Oops! That giant hissing sound is the gaming Syair Macau balloon that had been growing over the years, slowly losing air. But, it has not been a tide that lowered all ships however, as some emerging and expanding gaming jurisdictions showed strong growth in 2008.
Overall, the commercial and racetrack casino sectors (excluding Indian gaming), experienced a 3.5 percent decline in gaming revenues for 2008, generating a total of $36.2 billion, down some $800 million from 2007. It was the Racino sector that has tempered this drop, as they showed a gain of almost $1 billion in 2008, thereby bringing the Commercial sector market decline to $1.8 billion, or 6.7 percent. Nevada was the biggest loser in 2008, dropping almost $1.3 billion, more than half of which stemmed from the Las Vegas Strip segment.
For the most part, casino operators were caught relatively flat-footed by the extent of the 2008 revenue downturn, as it was not until the third and fourth quarters when it really nosedived. Riding the crest of year over year market growth across the country and the availability of ample credit and equity funds, new construction and expansion proliferated in recent years.
Today, faced with the realities of declining, or at best stagnant demand, many of these projects are now considered over-leveraged and/or over-sized. As a result many gaming companies are attempting to renegotiate their debt – made more difficult by lower valuations – while also paring down operational costs. The latter has become a very problematic conundrum when dealing with the competition, especially in those jurisdictions that are now vying for market shares with new emerging casino projects in neighboring areas. A topic we discuss more fully in the State by State analysis section of this publication.
As a result of these conditions the gaming industry landscape is now strewn with impending fatalities. Among the more notable troubled firms are Station Casinos, Empire Resorts, Harrah’s Entertainment, Greektown Holdings, Legends Gaming, Tropicana Entertainment, Herbst Gaming; and the list grows each week.
“How long will these economic conditions persist, and are we at the bottom yet?” are questions no one appears to be answering yet. What is clear however is that most gaming jurisdictions will have to learn how to deal with a smaller pie.
This analysis includes only gaming revenues of licensed casinos and pari-mutuel outlets that offer casino games, and not Indian gaming operations, card rooms, or small non-casino type slot locations. The whole article, including revenue tables is available on our web page.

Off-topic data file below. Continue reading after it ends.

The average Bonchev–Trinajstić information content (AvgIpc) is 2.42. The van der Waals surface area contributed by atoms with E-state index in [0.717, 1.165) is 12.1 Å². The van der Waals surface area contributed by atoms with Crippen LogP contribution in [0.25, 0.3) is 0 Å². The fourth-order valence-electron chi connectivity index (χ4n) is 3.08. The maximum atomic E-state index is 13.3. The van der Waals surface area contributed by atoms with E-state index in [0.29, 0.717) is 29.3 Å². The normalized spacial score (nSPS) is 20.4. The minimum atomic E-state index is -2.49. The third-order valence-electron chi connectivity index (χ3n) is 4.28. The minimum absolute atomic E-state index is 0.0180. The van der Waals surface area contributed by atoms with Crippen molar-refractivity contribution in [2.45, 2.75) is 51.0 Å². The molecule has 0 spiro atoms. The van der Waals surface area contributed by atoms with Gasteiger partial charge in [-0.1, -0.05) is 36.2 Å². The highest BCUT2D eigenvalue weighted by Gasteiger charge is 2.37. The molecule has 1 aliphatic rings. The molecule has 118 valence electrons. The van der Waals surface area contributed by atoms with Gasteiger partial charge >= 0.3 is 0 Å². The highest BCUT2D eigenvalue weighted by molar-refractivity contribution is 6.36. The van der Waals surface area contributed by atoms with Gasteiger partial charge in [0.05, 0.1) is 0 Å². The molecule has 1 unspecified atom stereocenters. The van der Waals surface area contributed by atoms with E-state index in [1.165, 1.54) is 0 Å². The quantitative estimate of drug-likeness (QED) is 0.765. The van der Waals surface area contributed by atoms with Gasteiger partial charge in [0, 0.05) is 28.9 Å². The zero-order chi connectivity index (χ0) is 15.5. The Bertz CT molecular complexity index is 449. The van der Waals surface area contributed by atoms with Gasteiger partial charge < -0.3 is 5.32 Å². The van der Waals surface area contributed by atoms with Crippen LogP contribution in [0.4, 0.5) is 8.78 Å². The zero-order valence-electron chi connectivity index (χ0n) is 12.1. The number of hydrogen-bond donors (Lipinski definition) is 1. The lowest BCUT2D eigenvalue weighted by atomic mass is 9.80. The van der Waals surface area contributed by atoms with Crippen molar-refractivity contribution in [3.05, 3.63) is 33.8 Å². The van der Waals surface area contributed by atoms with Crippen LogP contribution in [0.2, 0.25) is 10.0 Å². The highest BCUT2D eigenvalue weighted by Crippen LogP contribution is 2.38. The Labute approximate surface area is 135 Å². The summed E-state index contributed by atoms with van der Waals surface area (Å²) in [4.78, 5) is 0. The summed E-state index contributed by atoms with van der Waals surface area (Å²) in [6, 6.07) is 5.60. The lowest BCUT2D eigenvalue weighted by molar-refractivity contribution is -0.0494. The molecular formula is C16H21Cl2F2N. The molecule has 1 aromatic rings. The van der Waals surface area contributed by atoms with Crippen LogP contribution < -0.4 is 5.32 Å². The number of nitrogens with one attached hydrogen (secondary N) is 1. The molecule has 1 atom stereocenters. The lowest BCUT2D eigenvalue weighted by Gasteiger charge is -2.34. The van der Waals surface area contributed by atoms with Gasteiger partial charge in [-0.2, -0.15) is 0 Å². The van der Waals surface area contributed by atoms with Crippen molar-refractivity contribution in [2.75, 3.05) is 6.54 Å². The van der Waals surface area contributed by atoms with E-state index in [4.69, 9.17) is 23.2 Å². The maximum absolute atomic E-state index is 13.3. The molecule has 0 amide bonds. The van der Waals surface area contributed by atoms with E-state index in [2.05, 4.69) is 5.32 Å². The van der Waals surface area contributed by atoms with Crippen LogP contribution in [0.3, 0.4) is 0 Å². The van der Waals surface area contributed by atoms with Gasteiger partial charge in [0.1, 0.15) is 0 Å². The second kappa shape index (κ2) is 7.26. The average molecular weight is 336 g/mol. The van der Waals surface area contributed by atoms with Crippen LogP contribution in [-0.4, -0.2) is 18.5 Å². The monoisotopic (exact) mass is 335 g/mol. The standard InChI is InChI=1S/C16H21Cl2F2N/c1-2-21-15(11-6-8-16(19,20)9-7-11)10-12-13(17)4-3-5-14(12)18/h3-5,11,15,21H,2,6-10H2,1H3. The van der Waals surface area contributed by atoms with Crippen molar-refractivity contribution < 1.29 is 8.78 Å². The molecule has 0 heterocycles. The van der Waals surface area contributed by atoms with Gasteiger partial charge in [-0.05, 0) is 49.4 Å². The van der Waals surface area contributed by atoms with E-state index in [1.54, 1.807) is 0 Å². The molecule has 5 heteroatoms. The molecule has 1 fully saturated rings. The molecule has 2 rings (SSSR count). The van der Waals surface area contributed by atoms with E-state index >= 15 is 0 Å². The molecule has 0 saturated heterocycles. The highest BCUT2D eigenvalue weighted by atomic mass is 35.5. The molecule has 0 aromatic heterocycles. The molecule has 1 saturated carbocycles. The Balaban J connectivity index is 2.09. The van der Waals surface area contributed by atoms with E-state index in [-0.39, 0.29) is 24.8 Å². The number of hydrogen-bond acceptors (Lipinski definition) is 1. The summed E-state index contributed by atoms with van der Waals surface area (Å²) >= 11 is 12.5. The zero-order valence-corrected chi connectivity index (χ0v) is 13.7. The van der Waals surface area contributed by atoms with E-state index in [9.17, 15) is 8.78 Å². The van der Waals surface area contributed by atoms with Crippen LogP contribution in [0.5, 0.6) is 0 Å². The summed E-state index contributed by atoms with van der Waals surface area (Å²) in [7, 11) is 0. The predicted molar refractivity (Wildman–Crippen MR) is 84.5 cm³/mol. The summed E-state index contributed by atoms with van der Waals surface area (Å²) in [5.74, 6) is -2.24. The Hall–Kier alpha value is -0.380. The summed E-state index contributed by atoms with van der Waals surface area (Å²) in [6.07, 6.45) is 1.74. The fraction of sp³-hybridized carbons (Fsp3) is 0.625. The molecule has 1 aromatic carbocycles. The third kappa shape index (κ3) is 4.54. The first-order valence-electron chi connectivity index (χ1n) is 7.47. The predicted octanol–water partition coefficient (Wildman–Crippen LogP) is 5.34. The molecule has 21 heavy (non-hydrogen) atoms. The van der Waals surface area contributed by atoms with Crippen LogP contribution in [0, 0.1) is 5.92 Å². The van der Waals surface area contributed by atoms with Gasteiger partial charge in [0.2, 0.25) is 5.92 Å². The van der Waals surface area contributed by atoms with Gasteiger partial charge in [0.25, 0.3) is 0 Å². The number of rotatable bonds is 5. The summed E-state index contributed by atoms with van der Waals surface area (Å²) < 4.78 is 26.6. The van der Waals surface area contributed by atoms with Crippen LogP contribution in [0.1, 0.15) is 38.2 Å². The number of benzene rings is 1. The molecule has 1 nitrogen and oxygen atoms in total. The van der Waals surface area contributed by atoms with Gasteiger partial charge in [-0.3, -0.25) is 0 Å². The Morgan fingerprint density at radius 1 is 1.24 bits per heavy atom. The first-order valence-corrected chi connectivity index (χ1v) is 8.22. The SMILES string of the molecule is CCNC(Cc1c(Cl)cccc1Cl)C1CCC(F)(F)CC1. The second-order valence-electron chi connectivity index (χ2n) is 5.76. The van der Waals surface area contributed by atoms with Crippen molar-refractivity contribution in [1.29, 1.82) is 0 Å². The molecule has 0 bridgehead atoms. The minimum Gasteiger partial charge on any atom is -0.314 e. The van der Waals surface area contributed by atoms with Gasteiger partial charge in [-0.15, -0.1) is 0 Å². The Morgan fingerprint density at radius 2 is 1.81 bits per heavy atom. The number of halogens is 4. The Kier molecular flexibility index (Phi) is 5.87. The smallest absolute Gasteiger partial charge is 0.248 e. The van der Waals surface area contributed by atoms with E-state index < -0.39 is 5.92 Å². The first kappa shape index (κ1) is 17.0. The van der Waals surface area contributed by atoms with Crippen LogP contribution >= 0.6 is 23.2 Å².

A key aspect that seems to have arisen from the ashes of this current trend is that many casino projects were just too large to support themselves. The input, in terms of investment dollars, was not proportional to the output, in terms of net profit after debt service, compared to previously achieved results. More and/or bigger is not always better. Seeing the rise in non-gaming revenue at the Las Vegas Strip resorts, gave impetus to the development of more comprehensive amenities in many other jurisdictions. The flaw in this strategy however is that the costs associated with widening market penetration and occasioned-use, are significantly higher than those incurred to attract the base market.
As daytripper markets become more competitive, casino venues will have to rely more and more on their in-house hotel patrons, and size their properties (and expectations) accordingly. While Steve Wynn started a major trend in creating up-market mega-destinations, there simply was not enough demand on the Strip to warrant the many other similar projects that followed that aimed at the same niche.
The trick is to strike a happy medium in project configurations; which of course require less of a ‘seat-of-pants’ approach, and one that is more studied. A shameless plug for development consultants like ourselves.
Although there are no published detailed data of American Indian gaming revenues, anecdotal evidence appears to suggest that this segment has been as hard hit as the Commercial sector. The two Connecticut Indian gaming installations report slot revenue of $1.6 billion in 2008, representing a drop of about 7 percent, or almost $114 million, more than doubling the 3.5 percent drop from the year before. This market is apparently still reeling from the ripple-effect of a casino expansion in Rhode Island, and the opening of slot operations in New York and Pennsylvania.